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LETTER, &c.

Dear Sir,

from these Parts. You have often told Reverence for the Place to which you owe your Education; and indeed you have has made you an Ornament to your

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Oxford, Dec. 28, 1754. I AM

Am very ready to gratify your Curi

olity to know every Thing of Consequence that passes in this University: Because I am sensible that it is in you

a natural and a commendable Curiofity

, and that you will not, as some others have done, make an ill Use of any Thing that shall be communicated to you me that you entertain a kind of sacred great Reason to do fo: For that Education

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feflion,

both

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fesfion, and procured you a comfortable
Subsistence for the Remainder of your
Life. I could wish everyone cherished
the same grateful Sentiments of the in-
valuable Blessings they derive from hence.
But the Account you sent me in your

last. was not so surprizing to me as you seemid to imagine it would be. The Gentlemen in your Neighbourhood, whose Names you mention, are not the only Instances of the Kind I have heard of, or met with; there are others who go a Step beyond them, who make a Merit of employing that very Eloquence which they owe to Oxford in set Harangues and bitter Invectives against it. Like the fabulous Giants of old, rebelliously exerting their bodil

, Strength against Heaven from whence they derived it *. These frequently descend

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* Sed quid Typhoeus, & validus Mimas

Contra fonantem PALLADIS Ægida

Possunt ruentes?
The former of these Heroes is aptly represented by

Mr. K-^— who, having originally sprung
from a D--ngh--ll, may not improperly be called
Terra Filius. His Brother Mr. Br-. may paf.

ful

even to Fiction, and the groffest Misreprefentations of Facts; and if one may judge

from their present Practices, would feel a et lavage Kind of Satisfaction, if by these

Means they could destroy its very Being as an University. But in Spite of their wicked Arts, they have the Mortification to set it flourish daily. Young Gentlemen of Figure and Fortune are continually Aowing in upon us.

A plain Proof this of the Discipline, good Order, and Decency of Behaviour, kept up among us ; which (as I told you long fince) my Lord Parker was so honourable and ingenuous as to commend upon a late Occasion,

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The Baseness and Ingratitude of the Persons above hinted at, who thus rack their Inventions to ruin us, is certainly very unaccountable: But not more fo

for the latter. Such Reflections on particular Persons, as seeming to imply private Resentment, it must be owned, when considered apart from Circumstances, are unjustifiable ; and are here made with no other View but to set the Ingratitude of these Gentlemen in a stronger, and at the fame. Time in its proper, Light.

than

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than the extreme Credulity, real or affected, of such as repose an implicit Confidence in every Report they hear to our Disadvantage. If Abuse of this Uni. versity is with some people become a fafhionable Topick of Conversation; it is no less fashionable with others to admit every new-invented Story against it as an incontestable Truth, I had almost said, as an Article of Political Faith. I myself, when I have been endeavouring to defend its Honour, when attack'd, in private Company, have heard it charged with still retaining the Essence of Popery in its publick Worship, and with a thousand other Things equally absurd, as with Facts that I could not pretend to deny or dissemble ; but which, at the same Time, a Man would richly deserve to be laugh'd at, who should set himself seriously to refute.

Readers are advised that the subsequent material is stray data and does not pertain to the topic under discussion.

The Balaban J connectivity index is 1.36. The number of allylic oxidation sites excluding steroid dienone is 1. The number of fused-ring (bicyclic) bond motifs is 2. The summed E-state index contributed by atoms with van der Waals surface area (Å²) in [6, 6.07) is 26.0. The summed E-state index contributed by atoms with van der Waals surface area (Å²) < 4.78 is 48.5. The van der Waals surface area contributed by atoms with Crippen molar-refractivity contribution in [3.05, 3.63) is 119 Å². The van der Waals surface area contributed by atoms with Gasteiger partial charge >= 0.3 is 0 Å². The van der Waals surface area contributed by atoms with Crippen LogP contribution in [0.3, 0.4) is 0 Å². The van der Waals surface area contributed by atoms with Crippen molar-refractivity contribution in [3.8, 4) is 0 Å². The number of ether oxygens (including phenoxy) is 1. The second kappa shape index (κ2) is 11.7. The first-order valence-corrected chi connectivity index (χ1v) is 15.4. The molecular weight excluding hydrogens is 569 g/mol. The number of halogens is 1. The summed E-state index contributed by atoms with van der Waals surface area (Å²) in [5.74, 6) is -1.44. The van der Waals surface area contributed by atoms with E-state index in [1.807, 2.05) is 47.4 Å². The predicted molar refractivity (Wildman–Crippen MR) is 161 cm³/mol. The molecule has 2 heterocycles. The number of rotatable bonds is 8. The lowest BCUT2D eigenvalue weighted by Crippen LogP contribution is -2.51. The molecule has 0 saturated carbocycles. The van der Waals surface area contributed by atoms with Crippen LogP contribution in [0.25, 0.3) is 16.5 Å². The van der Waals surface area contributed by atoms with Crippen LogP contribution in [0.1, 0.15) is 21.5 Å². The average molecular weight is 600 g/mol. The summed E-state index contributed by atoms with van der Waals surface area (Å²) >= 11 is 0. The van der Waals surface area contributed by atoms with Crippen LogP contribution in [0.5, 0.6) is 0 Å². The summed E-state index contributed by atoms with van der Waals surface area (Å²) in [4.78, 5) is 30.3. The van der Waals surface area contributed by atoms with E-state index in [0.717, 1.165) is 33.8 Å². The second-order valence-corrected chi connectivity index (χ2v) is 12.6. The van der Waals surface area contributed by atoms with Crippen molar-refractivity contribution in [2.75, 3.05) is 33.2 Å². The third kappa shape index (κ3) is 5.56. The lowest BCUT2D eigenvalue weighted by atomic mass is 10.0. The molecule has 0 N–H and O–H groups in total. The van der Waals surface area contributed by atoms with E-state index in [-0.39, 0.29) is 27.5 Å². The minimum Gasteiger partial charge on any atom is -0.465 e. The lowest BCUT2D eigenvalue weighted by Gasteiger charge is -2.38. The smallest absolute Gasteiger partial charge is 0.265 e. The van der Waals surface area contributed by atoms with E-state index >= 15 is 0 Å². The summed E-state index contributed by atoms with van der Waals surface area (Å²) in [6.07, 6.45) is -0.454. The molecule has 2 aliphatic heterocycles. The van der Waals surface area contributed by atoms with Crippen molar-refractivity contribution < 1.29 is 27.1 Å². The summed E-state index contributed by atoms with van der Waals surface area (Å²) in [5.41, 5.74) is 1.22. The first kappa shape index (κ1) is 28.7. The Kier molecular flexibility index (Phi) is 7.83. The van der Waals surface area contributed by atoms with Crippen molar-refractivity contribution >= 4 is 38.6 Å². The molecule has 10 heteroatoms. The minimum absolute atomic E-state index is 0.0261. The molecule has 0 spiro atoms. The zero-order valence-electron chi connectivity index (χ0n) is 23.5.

One main End of my Correspondence with you is, that you may be able to vindicate the Character of this much-injured

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all such Occasions as are mentioned above: And my Method has been

you as plain Accounts as I could of Matters of Fact. The University stands in Need of no other Kind of Defence ; for were Facts but clearly related, and let in their proper Light, without any PartyGlosses, or malicious Exaggerations, there could be no Room for Jealousies and Mifunderstandings between us and our Superiors: And a certain Set of Men, whose Business and Interest it now is to foment them, might then perhaps find out a more laudable and honest Employment for their

But I shall, without further Introduction, proceed to the Relation of an Affair which happened here lately, and which, (because it seems to be a strong Confirmation of what I have been faying) I was willing to take the first Opportunity of laying before

you.

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A Few Days since a certain Gentleman of this Place, who thinks it no Impeachment of his Loyalty to his Majesty King George that he wishes well to my

Lord Wenman

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